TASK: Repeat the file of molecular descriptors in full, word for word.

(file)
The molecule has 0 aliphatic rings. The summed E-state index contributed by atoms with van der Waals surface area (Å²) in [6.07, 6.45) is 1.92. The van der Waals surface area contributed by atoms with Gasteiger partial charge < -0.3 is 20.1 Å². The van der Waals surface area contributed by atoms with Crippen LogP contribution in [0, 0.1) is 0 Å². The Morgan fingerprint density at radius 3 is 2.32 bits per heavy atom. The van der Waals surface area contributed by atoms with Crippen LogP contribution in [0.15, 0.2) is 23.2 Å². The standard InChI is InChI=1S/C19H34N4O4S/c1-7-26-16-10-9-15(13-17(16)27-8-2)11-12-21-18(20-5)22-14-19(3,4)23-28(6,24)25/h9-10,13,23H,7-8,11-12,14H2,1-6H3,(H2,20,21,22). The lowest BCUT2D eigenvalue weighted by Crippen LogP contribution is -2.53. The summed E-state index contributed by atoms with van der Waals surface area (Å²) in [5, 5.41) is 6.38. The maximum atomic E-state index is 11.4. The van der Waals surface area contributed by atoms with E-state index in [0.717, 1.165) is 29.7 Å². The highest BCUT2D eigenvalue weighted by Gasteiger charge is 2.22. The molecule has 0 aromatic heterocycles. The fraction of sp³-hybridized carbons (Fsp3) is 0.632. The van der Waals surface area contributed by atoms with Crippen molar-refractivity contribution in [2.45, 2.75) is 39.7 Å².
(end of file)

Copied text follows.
The molecule has 0 aliphatic rings. The summed E-state index contributed by atoms with van der Waals surface area (Å²) in [6.07, 6.45) is 1.92. The van der Waals surface area contributed by atoms with Gasteiger partial charge < -0.3 is 20.1 Å². The van der Waals surface area contributed by atoms with Crippen LogP contribution in [0, 0.1) is 0 Å². The Morgan fingerprint density at radius 3 is 2.32 bits per heavy atom. The van der Waals surface area contributed by atoms with Crippen LogP contribution in [0.15, 0.2) is 23.2 Å². The standard InChI is InChI=1S/C19H34N4O4S/c1-7-26-16-10-9-15(13-17(16)27-8-2)11-12-21-18(20-5)22-14-19(3,4)23-28(6,24)25/h9-10,13,23H,7-8,11-12,14H2,1-6H3,(H2,20,21,22). The lowest BCUT2D eigenvalue weighted by Crippen LogP contribution is -2.53. The summed E-state index contributed by atoms with van der Waals surface area (Å²) in [5, 5.41) is 6.38. The maximum atomic E-state index is 11.4. The van der Waals surface area contributed by atoms with E-state index in [0.717, 1.165) is 29.7 Å². The highest BCUT2D eigenvalue weighted by Gasteiger charge is 2.22. The molecule has 0 aromatic heterocycles. The fraction of sp³-hybridized carbons (Fsp3) is 0.632. The van der Waals surface area contributed by atoms with Crippen molar-refractivity contribution in [2.45, 2.75) is 39.7 Å².